Sigurd Snake-in-the-Eye

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Sigurd Snake-in-the-Eye
Legendary kings of Denmark
Reign c. 877 - ?
Predecessor Halfdan Ragnarsson
Successor Helgi or
Olaf the Brash
Born 9th century
Dynasty Sigfredian
Religion Norse

Sigurd Snake-in-the-eye (Old Norse: Sigurðr ormr í auga) was a Viking warrior in the middle of the 9th Century. He was supposedly one of the sons of the legendary Viking Ragnar Lothbrok.[1]

Early life[edit]

"Snake-in-the-eye" as part of Sigurd's name denoted a physical characteristic. He was born with a mark in his eye, described as the image of the Ouroboros (a snake biting its own tail). The snake mark had been prophesied by his mother Aslaug, the daughter of the Valkyrie Brynhildr.[2]

As a boy, Sigurd was close to his father and accompanied Ragnar on a hazardous expedition through Rus' to the Hellespont. Later on in life he is said to have sojourned for a time in Scotland and the Scottish Islands.[citation needed]

The death of Ragnar & the Great Heathen Army[edit]

According to most sources, King Ælla of Northumbria killed Ragnar Lothbrok, in about 865, by having him thrown into a pit of snakes. According to traditional accounts, Ragnar is reputed to have exclaimed, as he was dying, "How the young pigs would squeal if they knew what the old boar suffers!" Sigurd and his siblings were reportedly informed of their father's fate by an envoy from Ælla. As he heard the news, Sigurd was supposedly so affected that he cut himself to the bone with a knife he held in his hand; his brother Björn Ironside supposedly gripped a spear so tightly that the imprint of his fingers was left in the wood.[citation needed] Sigurd and his brothers swore they would avenge Ragnar's death.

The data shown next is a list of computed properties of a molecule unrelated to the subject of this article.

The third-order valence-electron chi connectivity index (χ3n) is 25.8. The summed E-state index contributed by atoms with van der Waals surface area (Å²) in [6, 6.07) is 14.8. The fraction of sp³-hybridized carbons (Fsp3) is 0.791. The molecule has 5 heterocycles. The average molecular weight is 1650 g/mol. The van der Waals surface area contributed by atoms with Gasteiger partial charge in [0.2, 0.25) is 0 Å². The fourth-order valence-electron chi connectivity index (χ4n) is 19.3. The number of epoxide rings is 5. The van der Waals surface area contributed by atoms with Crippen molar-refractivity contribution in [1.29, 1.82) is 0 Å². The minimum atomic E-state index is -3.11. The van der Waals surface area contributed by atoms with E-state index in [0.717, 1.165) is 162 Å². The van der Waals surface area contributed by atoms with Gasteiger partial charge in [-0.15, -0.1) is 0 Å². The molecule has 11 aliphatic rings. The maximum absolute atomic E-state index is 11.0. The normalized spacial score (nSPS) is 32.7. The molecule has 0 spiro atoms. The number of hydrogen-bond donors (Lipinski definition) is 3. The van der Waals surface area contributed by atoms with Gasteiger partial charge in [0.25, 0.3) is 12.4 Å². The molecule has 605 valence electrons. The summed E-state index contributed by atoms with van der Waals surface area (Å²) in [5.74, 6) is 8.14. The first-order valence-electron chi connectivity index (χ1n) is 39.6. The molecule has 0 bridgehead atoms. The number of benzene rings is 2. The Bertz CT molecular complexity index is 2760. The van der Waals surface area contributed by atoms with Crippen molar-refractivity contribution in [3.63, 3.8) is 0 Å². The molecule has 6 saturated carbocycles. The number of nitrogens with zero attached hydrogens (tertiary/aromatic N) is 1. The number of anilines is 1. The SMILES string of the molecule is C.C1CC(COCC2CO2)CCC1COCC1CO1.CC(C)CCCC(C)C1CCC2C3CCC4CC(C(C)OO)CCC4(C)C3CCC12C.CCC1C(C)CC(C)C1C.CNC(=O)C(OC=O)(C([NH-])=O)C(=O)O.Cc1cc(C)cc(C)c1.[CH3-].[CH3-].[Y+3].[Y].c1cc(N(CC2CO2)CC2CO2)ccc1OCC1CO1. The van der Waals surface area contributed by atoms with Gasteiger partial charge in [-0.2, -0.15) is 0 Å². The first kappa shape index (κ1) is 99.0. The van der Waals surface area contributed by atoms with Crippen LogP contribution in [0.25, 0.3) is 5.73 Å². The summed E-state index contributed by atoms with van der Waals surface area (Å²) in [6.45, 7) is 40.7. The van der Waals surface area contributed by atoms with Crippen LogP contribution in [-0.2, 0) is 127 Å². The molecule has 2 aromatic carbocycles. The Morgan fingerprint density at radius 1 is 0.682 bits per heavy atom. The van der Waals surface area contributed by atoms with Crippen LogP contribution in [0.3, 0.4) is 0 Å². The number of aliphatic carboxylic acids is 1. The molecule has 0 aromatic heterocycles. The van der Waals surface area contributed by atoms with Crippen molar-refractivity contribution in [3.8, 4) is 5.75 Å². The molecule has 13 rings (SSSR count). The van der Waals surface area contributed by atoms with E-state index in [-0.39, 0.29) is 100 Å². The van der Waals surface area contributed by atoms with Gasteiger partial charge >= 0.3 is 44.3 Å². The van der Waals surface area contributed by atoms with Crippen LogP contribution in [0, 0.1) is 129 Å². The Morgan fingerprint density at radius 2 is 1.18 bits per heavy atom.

In 866 the brothers crossed the North Sea with a store hær ("Great Army"). Traditional accounts claim that a first attack on Ælla failed. Sigurd's brother, Ivar the Boneless, devised a strategy in which the Great Heathen Army occupied and sacked York, to provoke Ælla into engaging on the Vikings' terms. Under Ivar's plan, the Vikings feigned retreat, leading Ælla to underestimate them and become encircled. According to The Tale of Ragnar's Sons (part of the Sagas of Ragnar Lothbrok), Ælla was captured alive and executed afterwards by blood eagle.[3][4][5]

Sigurd's descendants[edit]

Ragnarssona þáttr states that when his father died, Sigurd inherited Zealand, Scania, Halland, the Danish islands, and Viken. He later succeeded his brother Halfdan Ragnarsson as king of Denmark in about 877. Sigurd married Blaeja, the daughter of king Ælla of Northumbria and they had four children: Álof Sigurðardóttir, Þora "Tora" Sigurðardóttir, Áslaug Sigurðardóttir, Helgi Sigurðarson.

Helgi may have briefly succeeded his father as King of Denmark before being overthrown by Olaf the Brash in about the year 900. Olaf was succeeded by his sons Gyrd and Gnupa and grandson Sigtrygg Gnupasson.